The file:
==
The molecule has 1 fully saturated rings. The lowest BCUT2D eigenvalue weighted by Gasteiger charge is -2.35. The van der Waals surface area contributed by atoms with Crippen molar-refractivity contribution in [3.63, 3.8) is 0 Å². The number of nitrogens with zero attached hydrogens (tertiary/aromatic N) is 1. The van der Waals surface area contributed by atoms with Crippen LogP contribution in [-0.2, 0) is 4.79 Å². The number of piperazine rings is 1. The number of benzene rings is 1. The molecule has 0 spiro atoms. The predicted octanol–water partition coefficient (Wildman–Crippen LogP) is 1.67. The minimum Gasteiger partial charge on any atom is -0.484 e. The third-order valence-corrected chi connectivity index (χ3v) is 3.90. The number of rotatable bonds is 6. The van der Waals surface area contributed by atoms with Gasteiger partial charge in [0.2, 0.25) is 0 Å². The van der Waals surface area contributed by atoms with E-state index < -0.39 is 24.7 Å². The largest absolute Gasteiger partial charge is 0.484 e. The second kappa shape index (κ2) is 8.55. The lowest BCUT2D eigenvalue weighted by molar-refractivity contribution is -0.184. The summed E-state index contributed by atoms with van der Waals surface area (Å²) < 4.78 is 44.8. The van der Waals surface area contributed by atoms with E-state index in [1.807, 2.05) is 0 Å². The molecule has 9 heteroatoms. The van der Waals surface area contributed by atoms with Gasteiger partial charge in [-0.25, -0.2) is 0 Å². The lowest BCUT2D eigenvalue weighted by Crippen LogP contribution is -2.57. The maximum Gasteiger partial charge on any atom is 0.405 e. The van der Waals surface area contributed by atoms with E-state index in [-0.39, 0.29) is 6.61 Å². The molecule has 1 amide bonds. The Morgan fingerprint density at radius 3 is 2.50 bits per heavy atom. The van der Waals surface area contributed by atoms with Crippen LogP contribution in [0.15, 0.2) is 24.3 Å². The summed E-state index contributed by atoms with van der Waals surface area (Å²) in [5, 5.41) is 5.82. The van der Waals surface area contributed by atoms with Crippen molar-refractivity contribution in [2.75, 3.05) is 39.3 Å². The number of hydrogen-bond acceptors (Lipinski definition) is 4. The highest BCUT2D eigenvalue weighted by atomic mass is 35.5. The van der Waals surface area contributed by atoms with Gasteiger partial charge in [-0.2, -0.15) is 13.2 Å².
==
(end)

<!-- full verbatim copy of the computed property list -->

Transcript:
The molecule has 1 fully saturated rings. The lowest BCUT2D eigenvalue weighted by Gasteiger charge is -2.35. The van der Waals surface area contributed by atoms with Crippen molar-refractivity contribution in [3.63, 3.8) is 0 Å². The number of nitrogens with zero attached hydrogens (tertiary/aromatic N) is 1. The van der Waals surface area contributed by atoms with Crippen LogP contribution in [-0.2, 0) is 4.79 Å². The number of piperazine rings is 1. The number of benzene rings is 1. The molecule has 0 spiro atoms. The predicted octanol–water partition coefficient (Wildman–Crippen LogP) is 1.67. The minimum Gasteiger partial charge on any atom is -0.484 e. The third-order valence-corrected chi connectivity index (χ3v) is 3.90. The number of rotatable bonds is 6. The van der Waals surface area contributed by atoms with Gasteiger partial charge in [0.2, 0.25) is 0 Å². The van der Waals surface area contributed by atoms with E-state index < -0.39 is 24.7 Å². The largest absolute Gasteiger partial charge is 0.484 e. The second kappa shape index (κ2) is 8.55. The lowest BCUT2D eigenvalue weighted by molar-refractivity contribution is -0.184. The summed E-state index contributed by atoms with van der Waals surface area (Å²) < 4.78 is 44.8. The van der Waals surface area contributed by atoms with E-state index in [1.807, 2.05) is 0 Å². The molecule has 9 heteroatoms. The van der Waals surface area contributed by atoms with Gasteiger partial charge in [-0.25, -0.2) is 0 Å². The lowest BCUT2D eigenvalue weighted by Crippen LogP contribution is -2.57. The maximum Gasteiger partial charge on any atom is 0.405 e. The van der Waals surface area contributed by atoms with E-state index in [-0.39, 0.29) is 6.61 Å². The molecule has 1 amide bonds. The Morgan fingerprint density at radius 3 is 2.50 bits per heavy atom. The van der Waals surface area contributed by atoms with Crippen LogP contribution in [0.15, 0.2) is 24.3 Å². The summed E-state index contributed by atoms with van der Waals surface area (Å²) in [5, 5.41) is 5.82. The van der Waals surface area contributed by atoms with Crippen molar-refractivity contribution in [2.75, 3.05) is 39.3 Å². The number of hydrogen-bond acceptors (Lipinski definition) is 4. The highest BCUT2D eigenvalue weighted by atomic mass is 35.5. The van der Waals surface area contributed by atoms with Gasteiger partial charge in [-0.2, -0.15) is 13.2 Å².